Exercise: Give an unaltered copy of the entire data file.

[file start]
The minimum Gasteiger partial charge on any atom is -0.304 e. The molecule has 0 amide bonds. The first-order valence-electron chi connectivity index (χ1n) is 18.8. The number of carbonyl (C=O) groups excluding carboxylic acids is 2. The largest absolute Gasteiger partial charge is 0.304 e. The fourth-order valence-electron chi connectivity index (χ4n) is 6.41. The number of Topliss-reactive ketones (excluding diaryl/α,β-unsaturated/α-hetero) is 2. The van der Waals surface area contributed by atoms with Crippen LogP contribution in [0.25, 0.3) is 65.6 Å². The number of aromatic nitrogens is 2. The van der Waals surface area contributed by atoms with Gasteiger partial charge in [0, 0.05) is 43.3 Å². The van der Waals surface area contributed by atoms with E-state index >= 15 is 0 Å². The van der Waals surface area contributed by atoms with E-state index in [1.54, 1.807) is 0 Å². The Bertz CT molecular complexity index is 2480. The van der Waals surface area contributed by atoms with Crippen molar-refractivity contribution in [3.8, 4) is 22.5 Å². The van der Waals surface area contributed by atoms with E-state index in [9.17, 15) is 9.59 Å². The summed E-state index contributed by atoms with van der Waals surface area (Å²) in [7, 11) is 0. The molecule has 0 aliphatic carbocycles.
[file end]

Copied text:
The minimum Gasteiger partial charge on any atom is -0.304 e. The molecule has 0 amide bonds. The first-order valence-electron chi connectivity index (χ1n) is 18.8. The number of carbonyl (C=O) groups excluding carboxylic acids is 2. The largest absolute Gasteiger partial charge is 0.304 e. The fourth-order valence-electron chi connectivity index (χ4n) is 6.41. The number of Topliss-reactive ketones (excluding diaryl/α,β-unsaturated/α-hetero) is 2. The van der Waals surface area contributed by atoms with Crippen LogP contribution in [0.25, 0.3) is 65.6 Å². The number of aromatic nitrogens is 2. The van der Waals surface area contributed by atoms with Gasteiger partial charge in [0, 0.05) is 43.3 Å². The van der Waals surface area contributed by atoms with E-state index >= 15 is 0 Å². The van der Waals surface area contributed by atoms with E-state index in [1.54, 1.807) is 0 Å². The Bertz CT molecular complexity index is 2480. The van der Waals surface area contributed by atoms with Crippen molar-refractivity contribution in [3.8, 4) is 22.5 Å². The van der Waals surface area contributed by atoms with E-state index in [9.17, 15) is 9.59 Å². The summed E-state index contributed by atoms with van der Waals surface area (Å²) in [7, 11) is 0. The molecule has 0 aliphatic carbocycles.